Cleaning out super-exploitation

By James Pendlebury, ZACF

How can the most harshly exploited workers fight back against the bosses?

Cleaning workers throughout South Africa have been on strike since Monday 8 August. They are demanding a living wage of R4 200 per month, as well as a 13thcheque and shorter hours.

Many of these workers are now paid R2 000 per month or even less, and work under the harshest conditions. The vast majority are black, and a great many are women; their supervisors are often racist and sexist bullies of the worst kind. They are frequently compelled to use dangerous chemicals, without even the protection of gloves; these chemicals can make them sick, and some have died as a result.

In last month’s talks, employers initially offered a 6% wage increase, subsequently raised to 8%. This means just another R160 to workers who are getting paid R2 000.

On top of this, cleaners have often had difficulty joining unions to protect them. A big problem is that many are outsourced. They work in private companies, government offices, hospitals, universities – anywhere that needs cleaning. But the institutions where they work are frequently not their direct employers: rather, the institution hires a cleaning company such as Supercare or Impact, which employs workers at miserable wages.

A typical story is that of the cleaners at Wits University. Before 2000, Wits employed its cleaners directly at a wage of about R2 000 per month. In 2000, Wits outsourced cleaning, gardening, catering and other support services. It retrenched 613 workers; those cleaners who were re-employed by Supercare received a monthly wage of R1 000 (with inflation-linked wage increases, this had risen to about R2 000 by 2011). These workers also lost many benefits, including free tuition at Wits for their children.

Wits management outsourced its workers to reduce its wage bill – and to weaken their organisation. The workers were transferred to four different outsourcing companies, and the number of firms has grown. Instead of bargaining together for their wages with one employer, they were broken up to fight four different companies. Nehawu, the main union that had represented the workers at Wits, was completely defeated in the fight against retrenchments, lost most of its members on campus, and has never recovered. Companies like Supercare constantly threaten any workers who join unions or try to organise, and try to ban meetings at the workplace. By dividing workers and preventing organisation, they keep workers frightened and keep wages low. Similarly to labour brokers, that is why these companies exist in the first place.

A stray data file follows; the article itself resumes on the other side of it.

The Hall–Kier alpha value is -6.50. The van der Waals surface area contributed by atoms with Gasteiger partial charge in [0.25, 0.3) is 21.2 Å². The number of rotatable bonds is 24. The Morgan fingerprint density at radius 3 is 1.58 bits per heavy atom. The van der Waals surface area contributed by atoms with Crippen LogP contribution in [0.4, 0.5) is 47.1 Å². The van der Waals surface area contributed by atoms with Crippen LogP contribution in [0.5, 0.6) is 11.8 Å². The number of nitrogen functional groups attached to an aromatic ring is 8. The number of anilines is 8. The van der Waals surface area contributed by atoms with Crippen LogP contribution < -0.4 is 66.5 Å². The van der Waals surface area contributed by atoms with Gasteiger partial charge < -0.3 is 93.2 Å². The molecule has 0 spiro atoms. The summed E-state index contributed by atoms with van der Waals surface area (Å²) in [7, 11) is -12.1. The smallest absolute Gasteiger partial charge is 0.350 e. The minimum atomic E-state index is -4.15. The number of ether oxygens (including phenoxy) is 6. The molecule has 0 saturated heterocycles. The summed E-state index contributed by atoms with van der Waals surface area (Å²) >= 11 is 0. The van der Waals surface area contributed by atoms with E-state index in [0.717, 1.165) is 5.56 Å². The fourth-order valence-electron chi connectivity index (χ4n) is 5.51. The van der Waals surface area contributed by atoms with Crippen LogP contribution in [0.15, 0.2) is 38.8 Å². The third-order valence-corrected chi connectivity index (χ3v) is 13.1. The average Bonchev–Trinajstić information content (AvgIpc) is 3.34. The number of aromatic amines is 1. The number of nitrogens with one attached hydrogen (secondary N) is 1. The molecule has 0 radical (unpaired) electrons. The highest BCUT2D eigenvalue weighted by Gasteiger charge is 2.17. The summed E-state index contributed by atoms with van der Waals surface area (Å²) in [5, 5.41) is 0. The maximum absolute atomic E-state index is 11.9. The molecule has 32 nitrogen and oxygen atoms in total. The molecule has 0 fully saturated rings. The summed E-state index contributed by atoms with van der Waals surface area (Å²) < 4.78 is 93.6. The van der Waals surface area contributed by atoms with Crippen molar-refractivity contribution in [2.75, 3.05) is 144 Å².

Nonetheless, the cleaning workers have succeeded in organising a national strike, and have held out for more than two weeks so far, sticking to their demands. Yet even so, the strike in many ways reflects the division and weakness of the workers. This was shown when the SA Transport and Allied Workers’ Union accepted management’s 8% offer on 28 August, completely betraying the demands of workers, and leaving the other seven unions seriously weakened. With more unions selling out, even those that remain have been compelled to call off the strike from Monday 12 September – not to accept the bosses’ offer, but to ask the state to settle the matter. On past experience, it is quite likely that the state will favour the bosses, now that the workers’ greatest weapon of the strike has failed. Why do such betrayals and defeats happen; why do they happen so often?

Unfortunately, most unions today are controlled not by their members but by highly paid bureaucrats who spend more time talking to the bosses than hearing from ordinary workers. All too often, they try to end strikes and make peace with the enemy; they are prepared to accept smaller offers from the bosses in order to stop the strike quickly. Involving more bureaucrats increases the danger.